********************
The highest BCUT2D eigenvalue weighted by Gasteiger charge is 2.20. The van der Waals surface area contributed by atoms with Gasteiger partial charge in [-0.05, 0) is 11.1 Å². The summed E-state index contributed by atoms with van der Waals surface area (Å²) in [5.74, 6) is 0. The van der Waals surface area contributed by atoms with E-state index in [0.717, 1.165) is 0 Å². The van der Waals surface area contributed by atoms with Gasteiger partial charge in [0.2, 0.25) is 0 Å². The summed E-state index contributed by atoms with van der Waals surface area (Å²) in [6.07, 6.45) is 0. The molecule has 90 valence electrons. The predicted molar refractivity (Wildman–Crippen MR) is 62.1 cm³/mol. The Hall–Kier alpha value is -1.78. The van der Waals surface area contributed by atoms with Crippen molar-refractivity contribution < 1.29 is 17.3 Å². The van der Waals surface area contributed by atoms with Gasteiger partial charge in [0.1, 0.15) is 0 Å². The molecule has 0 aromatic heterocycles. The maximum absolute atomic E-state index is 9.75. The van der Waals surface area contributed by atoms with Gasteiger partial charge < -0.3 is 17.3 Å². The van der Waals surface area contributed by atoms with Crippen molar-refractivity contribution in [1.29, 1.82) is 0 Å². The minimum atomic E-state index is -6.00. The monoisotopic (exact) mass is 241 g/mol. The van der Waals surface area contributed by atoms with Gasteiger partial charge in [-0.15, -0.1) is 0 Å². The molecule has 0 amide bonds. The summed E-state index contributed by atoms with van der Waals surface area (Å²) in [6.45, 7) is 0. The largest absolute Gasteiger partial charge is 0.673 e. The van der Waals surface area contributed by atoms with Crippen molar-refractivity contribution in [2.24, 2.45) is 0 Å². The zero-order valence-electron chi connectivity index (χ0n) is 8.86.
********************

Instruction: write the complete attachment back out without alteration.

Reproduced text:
The highest BCUT2D eigenvalue weighted by Gasteiger charge is 2.20. The van der Waals surface area contributed by atoms with Gasteiger partial charge in [-0.05, 0) is 11.1 Å². The summed E-state index contributed by atoms with van der Waals surface area (Å²) in [5.74, 6) is 0. The van der Waals surface area contributed by atoms with E-state index in [0.717, 1.165) is 0 Å². The van der Waals surface area contributed by atoms with Gasteiger partial charge in [0.2, 0.25) is 0 Å². The summed E-state index contributed by atoms with van der Waals surface area (Å²) in [6.07, 6.45) is 0. The molecule has 90 valence electrons. The predicted molar refractivity (Wildman–Crippen MR) is 62.1 cm³/mol. The Hall–Kier alpha value is -1.78. The van der Waals surface area contributed by atoms with Crippen molar-refractivity contribution < 1.29 is 17.3 Å². The van der Waals surface area contributed by atoms with Gasteiger partial charge in [0.1, 0.15) is 0 Å². The molecule has 0 aromatic heterocycles. The maximum absolute atomic E-state index is 9.75. The van der Waals surface area contributed by atoms with Gasteiger partial charge < -0.3 is 17.3 Å². The van der Waals surface area contributed by atoms with Crippen molar-refractivity contribution in [1.29, 1.82) is 0 Å². The minimum atomic E-state index is -6.00. The monoisotopic (exact) mass is 241 g/mol. The van der Waals surface area contributed by atoms with Gasteiger partial charge in [-0.15, -0.1) is 0 Å². The molecule has 0 amide bonds. The summed E-state index contributed by atoms with van der Waals surface area (Å²) in [6.45, 7) is 0. The largest absolute Gasteiger partial charge is 0.673 e. The van der Waals surface area contributed by atoms with Crippen molar-refractivity contribution in [2.24, 2.45) is 0 Å². The zero-order valence-electron chi connectivity index (χ0n) is 8.86.